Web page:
It was especially curious to me that the male contestants were lauded for being boisterous and funny, but when I opened my mouth or stomped around the stage, I was shunned for being "too aggressive." Most of the online comments were positive, but anyone knows that the negative comments are the ones that stick to your bones. I started comparing myself to my fellow contestants, looking to see how many more hits their YouTube videos were getting and how much better their songs were doing on the iTunes charts. I was jealous of the thousands of Twitter followers my younger peers were getting. I tortured myself at night in my hotel room, looking at press articles The Voice reps told us not to look at, and reading YouTube comments that they told us not to read. I let the negativity get inside me. I wanted so badly to be loved for being myself.
Every week was a hurdle — I was trying to work hard and focus on the competition, while at the same time trying to block out the vitriol that bled through the cracks of social media, which made me constantly second-guess myself. The Voice team tried to help with song suggestions, but ultimately I lost who I truly was to the pressure and confusion of performing on a high-stress reality singing competition.
I wound up making several decisions based on what I thought America would like. I picked a slow love song to try and show America that I could have a gentler side. I wore softer makeup and adopted a meeker persona when talking to the coaches. I felt like I had to fight doubly hard to prove myself as a vocalist and as a performer, because of what I chose to wear and because I was a woman.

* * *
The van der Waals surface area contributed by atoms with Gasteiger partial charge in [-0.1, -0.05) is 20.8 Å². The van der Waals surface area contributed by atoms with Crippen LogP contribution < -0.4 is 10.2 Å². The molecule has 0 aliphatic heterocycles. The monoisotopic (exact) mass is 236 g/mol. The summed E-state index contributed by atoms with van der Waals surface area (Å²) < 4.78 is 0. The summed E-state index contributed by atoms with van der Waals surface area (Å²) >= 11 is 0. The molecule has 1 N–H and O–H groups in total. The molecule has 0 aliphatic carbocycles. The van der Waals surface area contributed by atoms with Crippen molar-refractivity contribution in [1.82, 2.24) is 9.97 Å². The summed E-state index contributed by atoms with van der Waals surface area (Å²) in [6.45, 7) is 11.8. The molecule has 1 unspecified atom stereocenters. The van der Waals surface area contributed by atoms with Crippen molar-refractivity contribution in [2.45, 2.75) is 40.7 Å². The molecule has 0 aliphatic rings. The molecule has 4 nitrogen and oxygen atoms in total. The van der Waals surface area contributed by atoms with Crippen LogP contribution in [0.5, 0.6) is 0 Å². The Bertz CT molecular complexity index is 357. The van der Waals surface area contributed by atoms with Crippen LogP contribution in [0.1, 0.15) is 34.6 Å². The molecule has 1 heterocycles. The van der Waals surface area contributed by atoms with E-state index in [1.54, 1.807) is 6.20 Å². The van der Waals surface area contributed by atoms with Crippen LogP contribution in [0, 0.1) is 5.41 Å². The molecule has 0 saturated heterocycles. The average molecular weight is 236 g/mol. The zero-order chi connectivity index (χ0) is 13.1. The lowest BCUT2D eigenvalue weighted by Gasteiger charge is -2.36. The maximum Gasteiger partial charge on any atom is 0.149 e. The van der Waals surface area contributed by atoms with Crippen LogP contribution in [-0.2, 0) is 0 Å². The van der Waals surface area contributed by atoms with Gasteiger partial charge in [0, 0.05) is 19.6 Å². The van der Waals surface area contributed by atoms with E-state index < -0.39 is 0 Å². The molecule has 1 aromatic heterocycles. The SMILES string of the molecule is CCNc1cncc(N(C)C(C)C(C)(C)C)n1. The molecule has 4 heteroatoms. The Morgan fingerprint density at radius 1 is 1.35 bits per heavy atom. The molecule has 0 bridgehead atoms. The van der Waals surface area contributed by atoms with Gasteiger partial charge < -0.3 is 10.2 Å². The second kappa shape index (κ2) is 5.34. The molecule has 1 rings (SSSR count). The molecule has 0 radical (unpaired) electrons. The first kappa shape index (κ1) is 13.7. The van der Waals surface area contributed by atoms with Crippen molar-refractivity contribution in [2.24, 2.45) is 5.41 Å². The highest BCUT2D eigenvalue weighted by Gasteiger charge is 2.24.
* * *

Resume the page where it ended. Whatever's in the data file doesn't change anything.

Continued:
No one made comments about what the guys were wearing — they just focused on their voices. But if I had gone out on stage covered up head-to-toe in an attempt to combat the body and slut-shaming, it would have felt constraining and hollow. The shaming actually made me want to wear less clothing, to show that I had control of my body and that no matter what the trolls said, they could not beat me down.
After being eliminated and licking my wounds, I led a very successful Kickstarter with guidance from Amanda Palmer (our fans connected us on Twitter), who has also dealt with her fair share of body shaming. After years of trying to fit in, I was simply over it. I wrote an album called Kat Robichaud and The Darling Misfits and I did not hold back from speaking out against the online trolls who had shunned me for the way I dressed and behaved.
I made the theatrical glam rock album that I had always wanted to make, and I had no idea whether or not it would be popular. I just knew that I had to be myself and I couldn’t worry about following a trend. At the end of the day, whether anyone gets me or not, I wrote what I felt in my heart, and I can feel good about that. I also learned that not everyone is going to accept you for who you are or the way that you dress or present yourself. You have to do you. You have to dress in a way that makes you happy and let others who don't like it worry about their own hang-ups. One of the best things about living in San Francisco is that I can walk down the street in a leotard and no one bats an eye.
I want little girls growing up to know that they don't have to fit into this subservient box and they can be themselves without questioning themselves, regardless of their sex or the way they dress.Image: Peter Samuels